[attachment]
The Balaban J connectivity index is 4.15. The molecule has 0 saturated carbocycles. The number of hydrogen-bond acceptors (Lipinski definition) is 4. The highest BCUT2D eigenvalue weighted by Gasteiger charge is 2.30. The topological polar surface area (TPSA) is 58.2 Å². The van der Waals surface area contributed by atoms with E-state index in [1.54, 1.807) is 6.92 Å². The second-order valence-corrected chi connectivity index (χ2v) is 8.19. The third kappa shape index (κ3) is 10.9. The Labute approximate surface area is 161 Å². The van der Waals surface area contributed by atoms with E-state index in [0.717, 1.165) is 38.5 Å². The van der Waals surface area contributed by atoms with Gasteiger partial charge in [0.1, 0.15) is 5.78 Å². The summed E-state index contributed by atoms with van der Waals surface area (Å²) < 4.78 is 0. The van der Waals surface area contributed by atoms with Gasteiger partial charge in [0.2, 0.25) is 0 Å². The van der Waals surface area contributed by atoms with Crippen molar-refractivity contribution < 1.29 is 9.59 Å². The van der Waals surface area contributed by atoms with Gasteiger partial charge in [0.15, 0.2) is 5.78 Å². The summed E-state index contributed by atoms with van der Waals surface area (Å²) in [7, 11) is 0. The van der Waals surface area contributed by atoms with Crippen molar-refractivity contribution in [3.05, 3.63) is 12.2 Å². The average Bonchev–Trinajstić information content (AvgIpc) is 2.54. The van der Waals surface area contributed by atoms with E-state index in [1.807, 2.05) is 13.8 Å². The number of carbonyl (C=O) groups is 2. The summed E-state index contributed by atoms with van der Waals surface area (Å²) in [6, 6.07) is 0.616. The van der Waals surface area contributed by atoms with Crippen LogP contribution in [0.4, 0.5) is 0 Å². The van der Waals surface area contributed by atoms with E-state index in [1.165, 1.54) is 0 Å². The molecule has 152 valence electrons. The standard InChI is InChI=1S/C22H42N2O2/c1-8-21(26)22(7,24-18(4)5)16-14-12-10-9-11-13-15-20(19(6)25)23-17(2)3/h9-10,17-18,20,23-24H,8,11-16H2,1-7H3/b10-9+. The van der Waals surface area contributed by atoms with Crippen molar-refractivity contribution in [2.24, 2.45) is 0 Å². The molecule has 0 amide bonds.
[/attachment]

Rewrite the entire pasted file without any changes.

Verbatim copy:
The Balaban J connectivity index is 4.15. The molecule has 0 saturated carbocycles. The number of hydrogen-bond acceptors (Lipinski definition) is 4. The highest BCUT2D eigenvalue weighted by Gasteiger charge is 2.30. The topological polar surface area (TPSA) is 58.2 Å². The van der Waals surface area contributed by atoms with E-state index in [1.54, 1.807) is 6.92 Å². The second-order valence-corrected chi connectivity index (χ2v) is 8.19. The third kappa shape index (κ3) is 10.9. The Labute approximate surface area is 161 Å². The van der Waals surface area contributed by atoms with E-state index in [0.717, 1.165) is 38.5 Å². The van der Waals surface area contributed by atoms with Gasteiger partial charge in [0.1, 0.15) is 5.78 Å². The summed E-state index contributed by atoms with van der Waals surface area (Å²) < 4.78 is 0. The van der Waals surface area contributed by atoms with Gasteiger partial charge in [0.2, 0.25) is 0 Å². The van der Waals surface area contributed by atoms with Crippen molar-refractivity contribution < 1.29 is 9.59 Å². The van der Waals surface area contributed by atoms with Gasteiger partial charge in [0.15, 0.2) is 5.78 Å². The summed E-state index contributed by atoms with van der Waals surface area (Å²) in [7, 11) is 0. The van der Waals surface area contributed by atoms with Crippen molar-refractivity contribution in [3.05, 3.63) is 12.2 Å². The average Bonchev–Trinajstić information content (AvgIpc) is 2.54. The van der Waals surface area contributed by atoms with E-state index in [1.807, 2.05) is 13.8 Å². The number of carbonyl (C=O) groups is 2. The summed E-state index contributed by atoms with van der Waals surface area (Å²) in [6, 6.07) is 0.616. The van der Waals surface area contributed by atoms with Crippen LogP contribution in [0.4, 0.5) is 0 Å². The van der Waals surface area contributed by atoms with E-state index in [1.165, 1.54) is 0 Å². The molecule has 152 valence electrons. The standard InChI is InChI=1S/C22H42N2O2/c1-8-21(26)22(7,24-18(4)5)16-14-12-10-9-11-13-15-20(19(6)25)23-17(2)3/h9-10,17-18,20,23-24H,8,11-16H2,1-7H3/b10-9+. The van der Waals surface area contributed by atoms with Crippen molar-refractivity contribution in [2.24, 2.45) is 0 Å². The molecule has 0 amide bonds.